By Rick Nielsen of Cheap Trick
As I explained in the Summer 2010 issue, which featured a 1958 Burst that I still tour with, I'm a staunch believer that even very valuable guitars are meant to be played onstage. But I have to draw the line where my two 1958 Explorers are concerned; they've become too valuable for me to take on the road anymore. Gibson made only 19, and as far as I know I'm the only guy in the world who has a pair of them. Adding to their rarity and uniqueness, both have their original hardshell cases. For my insurance premiums and security requirements, I keep them (and some of my other collectibles) in a few original Gibson Collector’s Vaults. Before the vaults, my insurance rates were truly astronomical.
The look, shape, style, and vibe of the Explorer has always felt the most “me” of any guitar. From the very first time that I ever saw one of these, in my minds eye, that was my look. The Les Paul, the Stratocaster, the Tele…have 'em, played 'em, love' em, but they weren't me. I was never gonna try to pass myself off as a Jeff Beck, Jimi Hendrix, or Jimmy Page.
I bought the cleaner of the two Explorers in the late Seventies for $4,000 from George Gruhn, who you've all had the pleasure to meet in this issue. That may seem like the deal of the century, considering that, recently, one of a dozen Explorers Gibson built in 1963 from leftover Fifties bodies and necks sold at auction for $611,000. But at the time I bought this Explorer, Sixties Strats were worth only about $750, and Bursts were going for $2,000. Under the circumstances, that was a hell of a lot of money to spend on a single guitar.
In 1990, I brought the Explorer to the Dallas Guitar Show, where I was performing at a party with Cliff Williams of AC/DC and Joe Walsh. I had my son, Miles, who was 14 at the time, carry the guitar onto the show floor, and a guy offered us $75,000 cash for it, right there on the spot. For whatever reason, even though I could have used the money and had brought the guitar there to sell it, I thought about it and said no. I'm glad I didn't do it.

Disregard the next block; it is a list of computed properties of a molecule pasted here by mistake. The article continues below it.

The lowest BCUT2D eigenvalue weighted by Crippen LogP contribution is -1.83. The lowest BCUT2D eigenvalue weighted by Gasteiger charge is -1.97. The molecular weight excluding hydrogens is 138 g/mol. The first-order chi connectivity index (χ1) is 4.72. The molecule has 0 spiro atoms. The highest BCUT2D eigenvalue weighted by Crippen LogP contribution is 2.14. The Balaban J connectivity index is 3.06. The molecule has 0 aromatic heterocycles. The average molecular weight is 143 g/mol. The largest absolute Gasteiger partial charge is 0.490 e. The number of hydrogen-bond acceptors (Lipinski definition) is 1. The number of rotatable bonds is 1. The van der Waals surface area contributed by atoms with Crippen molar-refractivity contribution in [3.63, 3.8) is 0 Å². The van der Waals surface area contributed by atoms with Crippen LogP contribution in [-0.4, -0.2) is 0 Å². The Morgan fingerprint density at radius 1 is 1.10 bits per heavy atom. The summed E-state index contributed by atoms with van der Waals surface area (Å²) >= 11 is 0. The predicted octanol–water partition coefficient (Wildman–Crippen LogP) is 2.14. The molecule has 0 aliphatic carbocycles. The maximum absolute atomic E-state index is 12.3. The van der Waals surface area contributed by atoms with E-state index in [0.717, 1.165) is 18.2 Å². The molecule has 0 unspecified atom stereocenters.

As for the more beat-up Explorer (which is my favorite of the two, because it just looks like it should sound better), I bought it in 1981 from Larry Briggs at Strings West in Tulsa, Oklahoma. It looks the way that I got it, complete with all the dings and doweled holes on the top where a different bridge was installed. The guitar also has a neck-joint repair that you can see at the heel or if you look into the neck pickup cavity.
I think Larry was asking around seven grand for the guitar, and we did a retail-to-retail trade where I gave him a couple of Stratocasters and a Firebird or two and $650. You can see me writing the check in this snapshot, a little piece of Rick Nielsen history that Larry was kind enough to dig out of his archives.